Functional limitation correlated better with the full range of symptoms associated with upper limb disorders (including difficulty sleeping, numbness and tingling etc.) than to pain alone. Greater functional limitation was also associated with:

Feeling overwhelmed by pain
Feeling less able to apply problem solving strategies
More physical exertion at work
More ergonomic risk at work
Finding treatment less helpful

There was a high correlation between greater physical exertion at work and greater ergonomic risk. More confidence in problem solving was associated with better mental health
mental health
Emotional wellbeing. Ability to cope with difficulty and enjoy life. THe absence of a mental health problem.
 and less physical exertion at work.

After controlling for gender and pain severity, an additional 27% of variance in limitation of function can be explained by the following factors:

Having symptoms associated with upper limb disorders (20% of variance), especially
  • Reduced grip strength
  • Length of individual pain episodes
  • Disturbed sleep
Feeling overwhelmed by pain and confidence in problem solving ability (5% of variance)

Exposure to ergonomic risk in the workplace (1% of variance)
This study investigated work-related upper limb pain and functional ability in workers from various occupations, but within the same workers compensation system. The level of discomfort and limitation to functional varied widely between participants. Factors other than pain explained twice as much variation (31%) in upper limb function than were explained by pain alone (17%).

The factors that contribute to functional limitation were:

Non-pain related upper limb symptoms
Hand problems (greater than other upper limb)
Feeling overwhelmed by pain
Low confidence in problem solving abilities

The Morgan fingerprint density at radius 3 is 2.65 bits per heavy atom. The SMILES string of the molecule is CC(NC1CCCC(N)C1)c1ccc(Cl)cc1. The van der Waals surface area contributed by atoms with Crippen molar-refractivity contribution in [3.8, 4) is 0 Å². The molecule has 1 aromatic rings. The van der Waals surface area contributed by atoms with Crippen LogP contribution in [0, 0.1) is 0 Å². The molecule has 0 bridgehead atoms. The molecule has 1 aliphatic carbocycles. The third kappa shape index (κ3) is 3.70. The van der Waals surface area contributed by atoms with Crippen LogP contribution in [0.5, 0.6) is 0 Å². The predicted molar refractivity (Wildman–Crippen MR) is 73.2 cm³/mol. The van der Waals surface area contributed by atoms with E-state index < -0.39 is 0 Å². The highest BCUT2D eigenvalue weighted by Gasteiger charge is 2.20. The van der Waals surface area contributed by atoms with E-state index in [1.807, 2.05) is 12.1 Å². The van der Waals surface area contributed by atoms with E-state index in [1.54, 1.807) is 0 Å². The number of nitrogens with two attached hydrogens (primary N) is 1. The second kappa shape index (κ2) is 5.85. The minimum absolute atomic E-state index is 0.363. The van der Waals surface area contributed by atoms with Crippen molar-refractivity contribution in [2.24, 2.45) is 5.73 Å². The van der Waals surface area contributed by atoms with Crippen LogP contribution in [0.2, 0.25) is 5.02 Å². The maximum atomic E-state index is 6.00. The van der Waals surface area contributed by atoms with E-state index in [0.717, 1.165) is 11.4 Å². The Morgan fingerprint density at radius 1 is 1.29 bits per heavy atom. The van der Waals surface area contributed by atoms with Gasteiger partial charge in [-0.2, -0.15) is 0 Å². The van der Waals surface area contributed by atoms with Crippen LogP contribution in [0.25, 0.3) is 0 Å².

Greater exposure to ergonomic risk at work

Trying to integrate these factors with medical treatment for upper limb conditions may improve outcomes for the patient.

As feeling overwhelmed by pain and low confidence in coping skills are associated with poor ability to function, coping with pain through active problem solving is important for rehabilitation.
The process of helping a person back to their former abilities and quality of life (or as close as possible) after injury or a medical condition.
 For those with confidence in their ability to overcome adversity in life through problem solving, a work-related upper limb condition may be seen as a surmountable problem rather than an affliction that will change their lives forever. General health status, including mental health, is not associated with ability to function, suggesting that upper limb functional limitation is not merely a reflection of general psychological
Refers to a person's perceptions, thought processes, emotions, personality and behaviour. Psychologists can treat mental health problems.
 health but rather pain-specific distress and coping.

Integrating workplace and individual factors with medical treatment can be challenging, but may be an effective way to improve function in people with work-related upper limb problems. Treatments to improve function should include:

Pain coping techniques and active problem solving to overcome functional barriers
Reduction of workplace ergonomic risk factor
PubMed Abstract